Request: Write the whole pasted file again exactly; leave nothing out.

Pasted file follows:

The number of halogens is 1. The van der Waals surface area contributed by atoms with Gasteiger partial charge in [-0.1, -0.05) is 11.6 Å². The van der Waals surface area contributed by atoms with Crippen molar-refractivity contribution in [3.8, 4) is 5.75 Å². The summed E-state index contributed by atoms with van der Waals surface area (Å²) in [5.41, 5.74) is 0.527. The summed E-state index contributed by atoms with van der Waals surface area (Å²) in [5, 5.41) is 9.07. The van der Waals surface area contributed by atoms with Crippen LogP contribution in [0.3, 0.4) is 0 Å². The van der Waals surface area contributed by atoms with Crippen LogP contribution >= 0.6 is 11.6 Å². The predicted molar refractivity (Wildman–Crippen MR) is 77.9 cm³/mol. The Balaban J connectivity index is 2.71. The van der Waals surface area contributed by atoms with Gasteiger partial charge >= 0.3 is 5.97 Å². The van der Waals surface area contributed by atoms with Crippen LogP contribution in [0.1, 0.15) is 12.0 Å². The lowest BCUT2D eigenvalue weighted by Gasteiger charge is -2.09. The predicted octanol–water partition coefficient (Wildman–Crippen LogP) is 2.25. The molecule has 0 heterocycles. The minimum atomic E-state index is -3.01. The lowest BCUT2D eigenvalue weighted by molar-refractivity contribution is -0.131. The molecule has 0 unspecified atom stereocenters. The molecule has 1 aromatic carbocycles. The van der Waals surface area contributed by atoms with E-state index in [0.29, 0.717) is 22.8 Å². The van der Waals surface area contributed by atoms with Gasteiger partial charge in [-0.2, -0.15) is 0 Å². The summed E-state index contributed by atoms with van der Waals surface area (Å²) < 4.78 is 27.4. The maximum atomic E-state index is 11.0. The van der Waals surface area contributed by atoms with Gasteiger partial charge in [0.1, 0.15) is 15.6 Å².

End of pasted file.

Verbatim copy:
The number of halogens is 1. The van der Waals surface area contributed by atoms with Gasteiger partial charge in [-0.1, -0.05) is 11.6 Å². The van der Waals surface area contributed by atoms with Crippen molar-refractivity contribution in [3.8, 4) is 5.75 Å². The summed E-state index contributed by atoms with van der Waals surface area (Å²) in [5.41, 5.74) is 0.527. The summed E-state index contributed by atoms with van der Waals surface area (Å²) in [5, 5.41) is 9.07. The van der Waals surface area contributed by atoms with Crippen LogP contribution in [0.3, 0.4) is 0 Å². The van der Waals surface area contributed by atoms with Crippen LogP contribution >= 0.6 is 11.6 Å². The predicted molar refractivity (Wildman–Crippen MR) is 77.9 cm³/mol. The Balaban J connectivity index is 2.71. The van der Waals surface area contributed by atoms with Gasteiger partial charge >= 0.3 is 5.97 Å². The van der Waals surface area contributed by atoms with Crippen LogP contribution in [0.1, 0.15) is 12.0 Å². The lowest BCUT2D eigenvalue weighted by Gasteiger charge is -2.09. The predicted octanol–water partition coefficient (Wildman–Crippen LogP) is 2.25. The molecule has 0 heterocycles. The minimum atomic E-state index is -3.01. The lowest BCUT2D eigenvalue weighted by molar-refractivity contribution is -0.131. The molecule has 0 unspecified atom stereocenters. The molecule has 1 aromatic carbocycles. The van der Waals surface area contributed by atoms with E-state index in [0.29, 0.717) is 22.8 Å². The van der Waals surface area contributed by atoms with Gasteiger partial charge in [-0.2, -0.15) is 0 Å². The summed E-state index contributed by atoms with van der Waals surface area (Å²) < 4.78 is 27.4. The maximum atomic E-state index is 11.0. The van der Waals surface area contributed by atoms with Gasteiger partial charge in [0.1, 0.15) is 15.6 Å².